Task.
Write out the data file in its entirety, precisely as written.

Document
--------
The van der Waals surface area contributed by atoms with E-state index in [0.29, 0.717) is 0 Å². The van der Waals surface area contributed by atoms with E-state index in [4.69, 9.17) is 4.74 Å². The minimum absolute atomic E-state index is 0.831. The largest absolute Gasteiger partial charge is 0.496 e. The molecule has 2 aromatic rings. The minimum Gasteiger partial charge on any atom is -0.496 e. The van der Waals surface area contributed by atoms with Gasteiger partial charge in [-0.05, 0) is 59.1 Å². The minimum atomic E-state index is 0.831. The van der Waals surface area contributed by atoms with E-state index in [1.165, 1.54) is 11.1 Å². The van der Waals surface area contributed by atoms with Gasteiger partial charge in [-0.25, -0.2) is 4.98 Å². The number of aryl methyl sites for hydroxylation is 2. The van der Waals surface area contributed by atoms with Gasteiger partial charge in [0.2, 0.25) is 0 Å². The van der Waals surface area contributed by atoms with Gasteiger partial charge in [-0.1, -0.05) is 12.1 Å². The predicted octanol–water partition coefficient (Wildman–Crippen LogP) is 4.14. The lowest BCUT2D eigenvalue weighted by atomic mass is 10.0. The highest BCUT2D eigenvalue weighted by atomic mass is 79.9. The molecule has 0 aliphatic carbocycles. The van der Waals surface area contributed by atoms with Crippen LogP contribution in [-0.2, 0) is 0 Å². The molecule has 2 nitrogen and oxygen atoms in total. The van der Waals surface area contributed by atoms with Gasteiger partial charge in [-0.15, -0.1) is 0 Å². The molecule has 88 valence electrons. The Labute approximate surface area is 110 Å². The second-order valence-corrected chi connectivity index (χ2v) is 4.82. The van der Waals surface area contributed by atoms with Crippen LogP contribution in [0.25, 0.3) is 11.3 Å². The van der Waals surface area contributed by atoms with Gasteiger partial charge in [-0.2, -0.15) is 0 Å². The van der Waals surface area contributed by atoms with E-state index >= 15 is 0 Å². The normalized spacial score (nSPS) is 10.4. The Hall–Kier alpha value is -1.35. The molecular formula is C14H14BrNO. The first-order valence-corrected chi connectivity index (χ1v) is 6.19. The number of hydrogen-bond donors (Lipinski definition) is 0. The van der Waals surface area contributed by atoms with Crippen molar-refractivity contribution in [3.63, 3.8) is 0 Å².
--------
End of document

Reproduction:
The van der Waals surface area contributed by atoms with E-state index in [0.29, 0.717) is 0 Å². The van der Waals surface area contributed by atoms with E-state index in [4.69, 9.17) is 4.74 Å². The minimum absolute atomic E-state index is 0.831. The largest absolute Gasteiger partial charge is 0.496 e. The molecule has 2 aromatic rings. The minimum Gasteiger partial charge on any atom is -0.496 e. The van der Waals surface area contributed by atoms with Gasteiger partial charge in [-0.05, 0) is 59.1 Å². The minimum atomic E-state index is 0.831. The van der Waals surface area contributed by atoms with E-state index in [1.165, 1.54) is 11.1 Å². The van der Waals surface area contributed by atoms with Gasteiger partial charge in [-0.25, -0.2) is 4.98 Å². The number of aryl methyl sites for hydroxylation is 2. The van der Waals surface area contributed by atoms with Gasteiger partial charge in [0.2, 0.25) is 0 Å². The van der Waals surface area contributed by atoms with Gasteiger partial charge in [-0.1, -0.05) is 12.1 Å². The predicted octanol–water partition coefficient (Wildman–Crippen LogP) is 4.14. The lowest BCUT2D eigenvalue weighted by atomic mass is 10.0. The highest BCUT2D eigenvalue weighted by atomic mass is 79.9. The molecule has 0 aliphatic carbocycles. The van der Waals surface area contributed by atoms with Crippen LogP contribution in [-0.2, 0) is 0 Å². The molecule has 2 nitrogen and oxygen atoms in total. The van der Waals surface area contributed by atoms with Gasteiger partial charge in [-0.15, -0.1) is 0 Å². The molecule has 88 valence electrons. The Labute approximate surface area is 110 Å². The second-order valence-corrected chi connectivity index (χ2v) is 4.82. The van der Waals surface area contributed by atoms with Crippen LogP contribution in [0.25, 0.3) is 11.3 Å². The van der Waals surface area contributed by atoms with Gasteiger partial charge in [-0.2, -0.15) is 0 Å². The van der Waals surface area contributed by atoms with E-state index >= 15 is 0 Å². The normalized spacial score (nSPS) is 10.4. The Hall–Kier alpha value is -1.35. The molecular formula is C14H14BrNO. The first-order valence-corrected chi connectivity index (χ1v) is 6.19. The number of hydrogen-bond donors (Lipinski definition) is 0. The van der Waals surface area contributed by atoms with Crippen molar-refractivity contribution in [3.63, 3.8) is 0 Å².